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How can i compile application to work on all 2.X Glibc versions? Now i compile on machine with 2.7 GLibc version, but when i start app where glibc version is 2.5, i have an error:

./server: /lib64/libc.so.6: version `GLIBC_2.7' not found (required by ./server)

How can i compile app that will work on all 2.X versions?

Compile command:

g++  -o newserver  test.cpp ... -lboost_system -lboost_thread -std=c++0x


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2 Answers 2

up vote 2 down vote accepted

The easiest way is to build on a machine with the oldest glibc among those you're going to support. With linux machines, you may even take a complete installation and transfer it into a chrooted environment on your machine: this way, there is no need to downgrade your workplace.

I would be glad to see a more convenient solution in other answers (if it will be more convenient indeed: anything involving GCC rebuild doesn't qualify, IMHO).

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so, if i compile app with glibc 2.2 for example, it will work for 2.7 too? If yes, can you please, help me, how can i do this? –  Breakdown Jan 28 '13 at 19:16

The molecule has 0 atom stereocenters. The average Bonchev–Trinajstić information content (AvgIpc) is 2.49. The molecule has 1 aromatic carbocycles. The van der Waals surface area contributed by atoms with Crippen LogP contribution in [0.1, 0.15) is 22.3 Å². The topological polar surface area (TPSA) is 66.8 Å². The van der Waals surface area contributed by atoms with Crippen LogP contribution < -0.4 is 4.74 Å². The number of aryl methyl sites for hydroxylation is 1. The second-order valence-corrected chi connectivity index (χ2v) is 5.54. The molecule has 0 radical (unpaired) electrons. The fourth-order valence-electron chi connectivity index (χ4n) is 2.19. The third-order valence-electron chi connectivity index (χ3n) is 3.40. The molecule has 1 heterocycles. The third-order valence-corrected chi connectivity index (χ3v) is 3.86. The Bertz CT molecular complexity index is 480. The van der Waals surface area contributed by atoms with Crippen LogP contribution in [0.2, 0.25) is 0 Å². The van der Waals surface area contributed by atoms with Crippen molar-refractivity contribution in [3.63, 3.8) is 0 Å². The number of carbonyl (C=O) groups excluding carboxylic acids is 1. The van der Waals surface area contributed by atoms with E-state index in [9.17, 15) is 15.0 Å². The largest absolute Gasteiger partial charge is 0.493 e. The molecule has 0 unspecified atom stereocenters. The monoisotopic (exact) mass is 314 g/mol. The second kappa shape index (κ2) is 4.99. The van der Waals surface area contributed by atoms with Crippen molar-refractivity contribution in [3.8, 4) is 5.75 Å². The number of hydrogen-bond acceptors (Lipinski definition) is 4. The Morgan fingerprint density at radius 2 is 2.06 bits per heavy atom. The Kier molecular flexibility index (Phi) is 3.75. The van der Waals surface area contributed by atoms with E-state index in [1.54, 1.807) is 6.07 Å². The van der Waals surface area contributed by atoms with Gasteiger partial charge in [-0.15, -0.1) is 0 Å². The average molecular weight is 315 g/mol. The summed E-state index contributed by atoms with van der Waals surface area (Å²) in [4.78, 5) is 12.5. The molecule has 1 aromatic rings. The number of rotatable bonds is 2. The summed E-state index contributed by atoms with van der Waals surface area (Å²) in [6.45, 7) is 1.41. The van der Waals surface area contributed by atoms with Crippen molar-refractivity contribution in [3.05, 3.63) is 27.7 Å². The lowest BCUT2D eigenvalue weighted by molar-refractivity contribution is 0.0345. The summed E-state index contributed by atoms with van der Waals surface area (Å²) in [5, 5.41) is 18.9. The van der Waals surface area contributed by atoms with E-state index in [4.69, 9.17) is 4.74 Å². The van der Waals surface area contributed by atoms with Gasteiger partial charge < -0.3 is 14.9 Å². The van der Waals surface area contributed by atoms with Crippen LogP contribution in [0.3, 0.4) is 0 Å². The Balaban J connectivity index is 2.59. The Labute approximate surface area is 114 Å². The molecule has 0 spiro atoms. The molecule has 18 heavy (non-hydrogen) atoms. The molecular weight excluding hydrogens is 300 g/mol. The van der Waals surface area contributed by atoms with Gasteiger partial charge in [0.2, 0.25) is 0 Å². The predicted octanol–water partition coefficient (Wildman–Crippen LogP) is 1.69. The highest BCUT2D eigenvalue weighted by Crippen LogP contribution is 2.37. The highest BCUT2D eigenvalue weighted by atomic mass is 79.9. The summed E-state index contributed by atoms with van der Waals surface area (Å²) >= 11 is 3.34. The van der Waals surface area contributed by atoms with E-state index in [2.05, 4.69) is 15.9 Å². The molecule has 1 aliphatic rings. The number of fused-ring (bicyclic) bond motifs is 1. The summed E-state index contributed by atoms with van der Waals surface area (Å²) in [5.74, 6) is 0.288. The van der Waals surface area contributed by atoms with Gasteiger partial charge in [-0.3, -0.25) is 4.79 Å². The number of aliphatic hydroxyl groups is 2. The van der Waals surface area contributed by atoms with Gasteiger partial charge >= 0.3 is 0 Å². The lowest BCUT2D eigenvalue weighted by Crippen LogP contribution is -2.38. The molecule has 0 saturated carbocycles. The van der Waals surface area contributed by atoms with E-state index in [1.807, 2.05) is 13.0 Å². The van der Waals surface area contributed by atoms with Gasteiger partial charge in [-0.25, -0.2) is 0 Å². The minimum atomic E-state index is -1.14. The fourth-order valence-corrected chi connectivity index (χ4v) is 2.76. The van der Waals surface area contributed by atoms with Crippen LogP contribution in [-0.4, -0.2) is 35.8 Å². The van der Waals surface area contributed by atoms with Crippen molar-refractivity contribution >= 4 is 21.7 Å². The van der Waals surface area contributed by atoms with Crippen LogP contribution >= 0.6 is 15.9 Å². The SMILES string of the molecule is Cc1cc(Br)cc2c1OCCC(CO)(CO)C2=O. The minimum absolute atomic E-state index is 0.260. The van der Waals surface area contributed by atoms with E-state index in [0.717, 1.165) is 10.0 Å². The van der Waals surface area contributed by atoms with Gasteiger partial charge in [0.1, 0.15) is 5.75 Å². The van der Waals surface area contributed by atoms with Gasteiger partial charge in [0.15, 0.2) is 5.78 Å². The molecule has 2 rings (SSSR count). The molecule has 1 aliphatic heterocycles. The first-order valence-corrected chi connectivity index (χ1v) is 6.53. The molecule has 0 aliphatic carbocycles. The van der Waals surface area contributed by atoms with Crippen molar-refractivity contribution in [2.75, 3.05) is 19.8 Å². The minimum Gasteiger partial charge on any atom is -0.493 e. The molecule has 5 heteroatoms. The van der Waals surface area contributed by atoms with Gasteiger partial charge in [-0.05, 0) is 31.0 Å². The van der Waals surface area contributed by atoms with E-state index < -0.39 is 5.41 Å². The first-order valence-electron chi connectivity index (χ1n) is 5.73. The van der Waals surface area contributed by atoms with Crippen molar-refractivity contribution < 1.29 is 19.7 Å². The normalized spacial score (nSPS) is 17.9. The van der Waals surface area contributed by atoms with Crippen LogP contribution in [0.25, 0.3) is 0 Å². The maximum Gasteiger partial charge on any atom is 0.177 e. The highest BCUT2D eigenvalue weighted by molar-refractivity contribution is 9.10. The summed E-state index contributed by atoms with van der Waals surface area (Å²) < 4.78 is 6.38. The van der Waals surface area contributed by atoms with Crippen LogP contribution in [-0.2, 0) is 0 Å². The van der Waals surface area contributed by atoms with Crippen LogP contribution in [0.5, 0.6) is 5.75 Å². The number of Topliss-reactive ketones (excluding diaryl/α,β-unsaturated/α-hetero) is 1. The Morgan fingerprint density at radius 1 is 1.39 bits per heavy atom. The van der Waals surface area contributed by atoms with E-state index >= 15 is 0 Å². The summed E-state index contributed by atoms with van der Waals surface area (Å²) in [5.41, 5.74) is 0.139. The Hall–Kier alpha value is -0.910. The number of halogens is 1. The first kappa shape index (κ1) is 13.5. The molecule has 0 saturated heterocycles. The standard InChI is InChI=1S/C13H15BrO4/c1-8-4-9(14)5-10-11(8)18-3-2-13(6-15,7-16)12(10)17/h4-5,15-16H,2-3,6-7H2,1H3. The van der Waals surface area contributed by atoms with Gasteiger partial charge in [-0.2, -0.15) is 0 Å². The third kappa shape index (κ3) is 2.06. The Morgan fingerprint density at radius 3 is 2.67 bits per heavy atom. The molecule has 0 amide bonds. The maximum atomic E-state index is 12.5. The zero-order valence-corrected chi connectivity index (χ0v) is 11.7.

Yes, if you compile for glibc 2.2, it will work for 2.7. And the easiest way to do so is to install a system which has glibc 2.2. It's up to you whether to install into chrooted environment, to a virtual machine, or to a physical machine -- choose what you want. –  Anton Kovalenko Jan 28 '13 at 19:19
@Breakdown, yes, exactly. The easiest way is to install an old version of GNU/Linux in a VM. (Installing glibc manually, into a chroot or elsewhere, is hard. Installing a complete distro into a VM is pretty easy) –  Jonathan Wakely Jan 28 '13 at 19:19
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I am not an expert but it occurs to me that, if the application need to run with glibc 2.5, then it must confine itself to features that are available in 2.5, and nothing thereafter. In other words, restrain using features introduced in 2.6 or later. Will that help?

If you really need features from glibc 2.7, then make it an explicit requirement for the target systems. You can put some code to check the glibc version of the system it is running on and if the available version is lower than the required version, then print/log a comprehensive message and gracefully exit.

However, if you want to cast your net wide, i.e. plan to run your application on wide spectrum of systems, then resorting the usage to a lower version (as sketched in para 1) might turn out to be more fruitful.

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Generally, it does not. Things get fixed or altered somehow, and suddenly your old well-known symbols are GLIBC_2.7. –  Anton Kovalenko Jan 28 '13 at 19:11
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